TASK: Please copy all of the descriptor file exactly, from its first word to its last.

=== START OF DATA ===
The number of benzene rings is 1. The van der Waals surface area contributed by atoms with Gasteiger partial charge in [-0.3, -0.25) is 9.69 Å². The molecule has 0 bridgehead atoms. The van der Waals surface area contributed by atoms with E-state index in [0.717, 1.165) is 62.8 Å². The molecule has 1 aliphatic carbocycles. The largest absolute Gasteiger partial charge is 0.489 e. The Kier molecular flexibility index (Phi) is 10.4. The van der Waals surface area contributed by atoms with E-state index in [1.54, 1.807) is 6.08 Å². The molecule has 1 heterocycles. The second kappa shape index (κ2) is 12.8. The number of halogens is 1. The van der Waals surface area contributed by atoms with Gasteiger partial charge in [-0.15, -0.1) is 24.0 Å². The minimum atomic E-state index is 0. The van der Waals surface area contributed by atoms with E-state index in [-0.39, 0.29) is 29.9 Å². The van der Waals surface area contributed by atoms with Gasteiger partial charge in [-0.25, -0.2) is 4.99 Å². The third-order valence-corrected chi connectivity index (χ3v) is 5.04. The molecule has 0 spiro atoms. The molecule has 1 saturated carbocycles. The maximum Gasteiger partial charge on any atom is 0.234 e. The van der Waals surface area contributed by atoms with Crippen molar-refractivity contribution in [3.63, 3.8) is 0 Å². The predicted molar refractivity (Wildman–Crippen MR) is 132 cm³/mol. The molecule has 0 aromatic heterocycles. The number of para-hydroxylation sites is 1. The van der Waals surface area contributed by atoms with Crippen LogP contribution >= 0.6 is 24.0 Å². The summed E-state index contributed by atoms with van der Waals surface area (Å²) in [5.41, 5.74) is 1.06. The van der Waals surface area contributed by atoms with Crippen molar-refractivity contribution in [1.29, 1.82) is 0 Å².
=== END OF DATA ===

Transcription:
The number of benzene rings is 1. The van der Waals surface area contributed by atoms with Gasteiger partial charge in [-0.3, -0.25) is 9.69 Å². The molecule has 0 bridgehead atoms. The van der Waals surface area contributed by atoms with E-state index in [0.717, 1.165) is 62.8 Å². The molecule has 1 aliphatic carbocycles. The largest absolute Gasteiger partial charge is 0.489 e. The Kier molecular flexibility index (Phi) is 10.4. The van der Waals surface area contributed by atoms with E-state index in [1.54, 1.807) is 6.08 Å². The molecule has 1 heterocycles. The second kappa shape index (κ2) is 12.8. The number of halogens is 1. The van der Waals surface area contributed by atoms with Gasteiger partial charge in [-0.15, -0.1) is 24.0 Å². The minimum atomic E-state index is 0. The van der Waals surface area contributed by atoms with E-state index in [-0.39, 0.29) is 29.9 Å². The van der Waals surface area contributed by atoms with Gasteiger partial charge in [-0.25, -0.2) is 4.99 Å². The third-order valence-corrected chi connectivity index (χ3v) is 5.04. The molecule has 0 spiro atoms. The molecule has 1 saturated carbocycles. The maximum Gasteiger partial charge on any atom is 0.234 e. The van der Waals surface area contributed by atoms with Crippen molar-refractivity contribution in [3.63, 3.8) is 0 Å². The predicted molar refractivity (Wildman–Crippen MR) is 132 cm³/mol. The molecule has 0 aromatic heterocycles. The number of para-hydroxylation sites is 1. The van der Waals surface area contributed by atoms with Crippen LogP contribution >= 0.6 is 24.0 Å². The summed E-state index contributed by atoms with van der Waals surface area (Å²) in [5.41, 5.74) is 1.06. The van der Waals surface area contributed by atoms with Crippen molar-refractivity contribution in [1.29, 1.82) is 0 Å².